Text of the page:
‘Big Data’- Separating The Wheat From The Chaff: Part One

Introduction

This White Paper seeks to examine the emergence of the ‘Big Data’ phenomenon and attempts to give insight and understanding as to what it is, why it seems to be important right now, and examines the potential issues that are likely to cause headaches – from the perspective of the cyber aware executive and security professionals and how the risks may be identified and mitigated.

What is ‘Big Data’?

Today the term “big data” draws a lot of attention, there now seems to be a viable commercial concept behind the hype, with plenty of big companies having hefty vested interest in making this the next ‘big thing’.  It is also part of the growing awareness of “cyber”.

There are any number of players looking to climb on to this particular band wagon, from those who sell storage space and hardware to those offering the latest in analytics suites. They range from niche advisory services to the out-source analytics houses and the big consulting firms attempting to tell the world why their take on the issue is unique and invaluable and every shade in between.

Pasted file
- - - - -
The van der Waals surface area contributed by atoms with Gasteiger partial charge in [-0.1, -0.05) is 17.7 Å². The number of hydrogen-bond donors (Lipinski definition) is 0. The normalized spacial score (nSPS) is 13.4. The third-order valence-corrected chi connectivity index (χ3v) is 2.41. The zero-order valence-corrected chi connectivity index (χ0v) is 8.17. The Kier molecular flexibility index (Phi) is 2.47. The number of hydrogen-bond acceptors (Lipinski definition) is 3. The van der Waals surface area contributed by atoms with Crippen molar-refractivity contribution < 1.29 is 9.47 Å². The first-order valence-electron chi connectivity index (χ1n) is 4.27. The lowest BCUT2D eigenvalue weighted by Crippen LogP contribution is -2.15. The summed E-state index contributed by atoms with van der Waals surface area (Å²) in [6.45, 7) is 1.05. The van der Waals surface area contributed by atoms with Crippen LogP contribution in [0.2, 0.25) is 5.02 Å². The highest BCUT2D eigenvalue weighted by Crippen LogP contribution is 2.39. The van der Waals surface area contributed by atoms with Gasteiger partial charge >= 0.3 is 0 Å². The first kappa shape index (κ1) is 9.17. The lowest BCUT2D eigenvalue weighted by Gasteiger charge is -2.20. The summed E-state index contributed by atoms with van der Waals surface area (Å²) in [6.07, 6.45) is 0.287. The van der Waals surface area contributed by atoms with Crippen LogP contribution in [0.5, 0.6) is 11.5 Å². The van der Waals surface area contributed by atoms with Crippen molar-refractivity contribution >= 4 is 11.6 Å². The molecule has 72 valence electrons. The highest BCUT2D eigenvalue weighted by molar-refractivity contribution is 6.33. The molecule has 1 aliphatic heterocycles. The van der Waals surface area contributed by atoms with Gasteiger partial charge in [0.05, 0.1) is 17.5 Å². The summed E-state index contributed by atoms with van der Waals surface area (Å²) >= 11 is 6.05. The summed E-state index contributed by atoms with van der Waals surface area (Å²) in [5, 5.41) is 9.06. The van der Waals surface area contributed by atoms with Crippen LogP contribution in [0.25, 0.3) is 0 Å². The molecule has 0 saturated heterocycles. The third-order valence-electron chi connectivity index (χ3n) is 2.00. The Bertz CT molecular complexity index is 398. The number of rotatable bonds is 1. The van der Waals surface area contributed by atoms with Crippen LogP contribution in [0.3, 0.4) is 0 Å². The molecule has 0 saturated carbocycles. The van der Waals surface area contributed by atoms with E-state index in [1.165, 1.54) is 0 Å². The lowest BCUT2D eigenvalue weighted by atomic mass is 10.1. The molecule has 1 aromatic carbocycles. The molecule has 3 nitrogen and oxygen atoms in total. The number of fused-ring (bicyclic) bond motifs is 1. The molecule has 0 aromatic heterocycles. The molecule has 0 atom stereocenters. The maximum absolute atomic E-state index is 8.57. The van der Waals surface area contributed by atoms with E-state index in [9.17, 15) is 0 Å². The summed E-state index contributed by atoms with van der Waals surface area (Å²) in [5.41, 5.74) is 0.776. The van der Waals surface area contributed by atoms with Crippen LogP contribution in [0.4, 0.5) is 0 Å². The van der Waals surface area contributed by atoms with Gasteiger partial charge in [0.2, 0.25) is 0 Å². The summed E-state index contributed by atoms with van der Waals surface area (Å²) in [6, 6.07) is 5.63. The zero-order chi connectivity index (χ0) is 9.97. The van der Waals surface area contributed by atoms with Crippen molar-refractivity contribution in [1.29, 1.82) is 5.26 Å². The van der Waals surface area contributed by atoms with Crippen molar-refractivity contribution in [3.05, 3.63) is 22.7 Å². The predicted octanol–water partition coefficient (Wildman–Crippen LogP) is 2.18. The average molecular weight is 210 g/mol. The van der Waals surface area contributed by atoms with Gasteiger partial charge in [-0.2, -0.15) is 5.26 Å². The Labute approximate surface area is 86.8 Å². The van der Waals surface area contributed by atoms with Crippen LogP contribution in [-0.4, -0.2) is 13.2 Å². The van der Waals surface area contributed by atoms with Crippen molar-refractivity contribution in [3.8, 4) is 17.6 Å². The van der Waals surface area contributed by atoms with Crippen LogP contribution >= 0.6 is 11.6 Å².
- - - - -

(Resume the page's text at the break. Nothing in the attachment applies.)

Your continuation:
Make no mistake, from their perspective, ‘Big Data’ is the new ‘Big Thing’- but whether its’ true value is being over- hyped (think early days CRM and the wild claims doing the rounds in the late 90’s) or whether the idea is real, the implementation (and success) will depend on the competitive space.

Big Data is all about finding a needle of value in a haystack of unstructured information. Companies are now investing in solutions that interpret consumer behaviour, detect fraud, and even predict the future! McKinsey released a report in May 2011 stating that leading companies are using big data analytics to gain competitive advantage predicting a 60% margin increase for retail companies who are able to harvest the power of big data¹.

Reductions in storage and computing power costs have made it feasible now to collect, store and analyse unprecedented volumes of data- no matter how structured or otherwise it might be.

There now exist vast amounts of data in non- traditional, less structured environments; e.g. weblogs, social media, email, sensors, geo-data, videos and photographs which can be mined for useful information. Ownership of that data is an interesting question, large portions of it being personal data that ought to be subject to legal and regulatory controls.

¹ – Oracle Big Data white paper, January 2012
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This is the first instalment of a three-part story on Big Data – parts two and three will be uploaded on December 12th and December 19th, respectively.

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